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      Electroencephalography-Based Source Localization for Depression Using Standardized Low Resolution Brain Electromagnetic Tomography – Variational Mode Decomposition Technique

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          Abstract

          Background: Electroencephalography (EEG) may be used as an objective diagnosis tool for diagnosing various disorders. Recently, source localization from EEG is being used in the analysis of real-time brain monitoring applications. However, inverse problem reduces the accuracy in EEG signal processing systems. Objectives: This paper presents a new method of EEG source localization using variational mode decomposition (VMD) and standardized the low resolution brain electromagnetic tomography (sLORETA) inverse model. The focus is to compare the effectiveness of the proposed approach for EEG signals of depression patients. Method: As the first stage, real EEG recordings corresponding to depression patients are decomposed into various mode functions by applying VMD. Then, closely related functions are analyzed using the inverse modelling-based source localization procedures such as sLORETA. Simulations have been carried out on real EEG databases for depression to demonstrate the effectiveness of the proposed techniques. Results: The performance of the algorithm has been assessed using localization error (LE), mean square error and signal to noise ratio output corresponding to simulated EEG dipole sources and real EEG signals for depression. In order to study the spatial resolution for cortical potential distribution, the main focus has been on studying the effects of noise sources and estimating LE of inverse solutions. More accurate and robust localization results show that this methodology is very promising for EEG source localization of depression signals. Conclusion: It can be said that proposed algorithm efficiently suppresses the influence of noise in the EEG inverse problem using simulated EEG activity and EEG database for depression. Such a system may offer an effective solution for clinicians as a crucial stage of EEG pre-processing in automated depression detection systems and may prevent delay in diagnosis.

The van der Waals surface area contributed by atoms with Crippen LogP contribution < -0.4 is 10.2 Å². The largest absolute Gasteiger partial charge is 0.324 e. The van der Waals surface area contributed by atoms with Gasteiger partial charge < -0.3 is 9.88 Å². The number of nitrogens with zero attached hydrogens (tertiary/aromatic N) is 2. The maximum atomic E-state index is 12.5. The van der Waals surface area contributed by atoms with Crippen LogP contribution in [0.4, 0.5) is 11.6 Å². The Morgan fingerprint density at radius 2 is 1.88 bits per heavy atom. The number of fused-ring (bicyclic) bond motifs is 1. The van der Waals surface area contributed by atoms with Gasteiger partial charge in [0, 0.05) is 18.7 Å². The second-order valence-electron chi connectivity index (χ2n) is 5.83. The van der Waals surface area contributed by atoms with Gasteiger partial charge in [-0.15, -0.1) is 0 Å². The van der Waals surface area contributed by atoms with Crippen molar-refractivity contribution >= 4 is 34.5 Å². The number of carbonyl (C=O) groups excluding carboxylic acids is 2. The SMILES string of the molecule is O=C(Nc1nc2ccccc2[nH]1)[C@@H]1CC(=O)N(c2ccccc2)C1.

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          Author and article information

          Journal
          ENE
          Eur Neurol
          10.1159/issn.0014-3022
          European Neurology
          S. Karger AG
          0014-3022
          1421-9913
          2019
          June 2019
          21 May 2019
          : 81
          : 1-2
          : 63-75
          Affiliations
          aDepartment of Electronics and Communication Engineering, University Institute of Engineering and Technology, Panjab University Chandigarh, Chandigarh, India
          bDepartment of Psychiatry, Cheema Medical Complex, Mohali, India
          Author notes
          *Preeti Singh, PhD, Department of Electronics and Communication Engineering, University Institute of Engineering and Technology, Panjab University Chandigarh, Sector 25, Chandigarh 160036 (India), E-Mail preeti_singh@pu.ac.in
          Article
          500414 Eur Neurol 2019;81:63–75
          10.1159/000500414
          31112946
          © 2019 S. Karger AG, Basel

          Copyright: All rights reserved. No part of this publication may be translated into other languages, reproduced or utilized in any form or by any means, electronic or mechanical, including photocopying, recording, microcopying, or by any information storage and retrieval system, without permission in writing from the publisher. Drug Dosage: The authors and the publisher have exerted every effort to ensure that drug selection and dosage set forth in this text are in accord with current recommendations and practice at the time of publication. However, in view of ongoing research, changes in government regulations, and the constant flow of information relating to drug therapy and drug reactions, the reader is urged to check the package insert for each drug for any changes in indications and dosage and for added warnings and precautions. This is particularly important when the recommended agent is a new and/or infrequently employed drug. Disclaimer: The statements, opinions and data contained in this publication are solely those of the individual authors and contributors and not of the publishers and the editor(s). The appearance of advertisements or/and product references in the publication is not a warranty, endorsement, or approval of the products or services advertised or of their effectiveness, quality or safety. The publisher and the editor(s) disclaim responsibility for any injury to persons or property resulting from any ideas, methods, instructions or products referred to in the content or advertisements.

          Page count
          Figures: 5, Tables: 3, Pages: 13
          Categories
          Basic Investigative Studies: Research Article

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